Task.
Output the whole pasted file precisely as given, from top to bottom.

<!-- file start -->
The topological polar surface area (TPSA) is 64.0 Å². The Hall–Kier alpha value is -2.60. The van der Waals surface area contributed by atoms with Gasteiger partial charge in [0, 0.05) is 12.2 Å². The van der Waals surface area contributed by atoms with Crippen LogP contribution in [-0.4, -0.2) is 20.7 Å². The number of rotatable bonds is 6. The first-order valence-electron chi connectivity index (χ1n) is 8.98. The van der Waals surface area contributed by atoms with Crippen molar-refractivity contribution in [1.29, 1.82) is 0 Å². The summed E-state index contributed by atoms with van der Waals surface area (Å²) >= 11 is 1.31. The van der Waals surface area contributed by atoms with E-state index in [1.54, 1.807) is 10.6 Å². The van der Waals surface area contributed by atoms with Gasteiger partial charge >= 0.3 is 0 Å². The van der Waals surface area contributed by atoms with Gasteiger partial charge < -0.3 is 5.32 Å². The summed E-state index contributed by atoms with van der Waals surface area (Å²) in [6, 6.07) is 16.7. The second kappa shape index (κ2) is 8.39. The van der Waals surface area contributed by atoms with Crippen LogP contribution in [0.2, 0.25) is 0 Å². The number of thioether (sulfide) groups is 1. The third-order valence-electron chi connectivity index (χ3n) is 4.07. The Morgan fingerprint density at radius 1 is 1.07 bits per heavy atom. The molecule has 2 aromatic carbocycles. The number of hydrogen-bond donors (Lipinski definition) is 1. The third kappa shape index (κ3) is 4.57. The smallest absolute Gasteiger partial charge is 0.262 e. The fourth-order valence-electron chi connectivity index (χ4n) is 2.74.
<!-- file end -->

The topological polar surface area (TPSA) is 64.0 Å². The Hall–Kier alpha value is -2.60. The van der Waals surface area contributed by atoms with Gasteiger partial charge in [0, 0.05) is 12.2 Å². The van der Waals surface area contributed by atoms with Crippen LogP contribution in [-0.4, -0.2) is 20.7 Å². The number of rotatable bonds is 6. The first-order valence-electron chi connectivity index (χ1n) is 8.98. The van der Waals surface area contributed by atoms with Crippen molar-refractivity contribution in [1.29, 1.82) is 0 Å². The summed E-state index contributed by atoms with van der Waals surface area (Å²) >= 11 is 1.31. The van der Waals surface area contributed by atoms with E-state index in [1.54, 1.807) is 10.6 Å². The van der Waals surface area contributed by atoms with Gasteiger partial charge >= 0.3 is 0 Å². The van der Waals surface area contributed by atoms with Gasteiger partial charge < -0.3 is 5.32 Å². The summed E-state index contributed by atoms with van der Waals surface area (Å²) in [6, 6.07) is 16.7. The second kappa shape index (κ2) is 8.39. The van der Waals surface area contributed by atoms with Crippen LogP contribution in [0.2, 0.25) is 0 Å². The number of thioether (sulfide) groups is 1. The third-order valence-electron chi connectivity index (χ3n) is 4.07. The Morgan fingerprint density at radius 1 is 1.07 bits per heavy atom. The molecule has 2 aromatic carbocycles. The number of hydrogen-bond donors (Lipinski definition) is 1. The third kappa shape index (κ3) is 4.57. The smallest absolute Gasteiger partial charge is 0.262 e. The fourth-order valence-electron chi connectivity index (χ4n) is 2.74.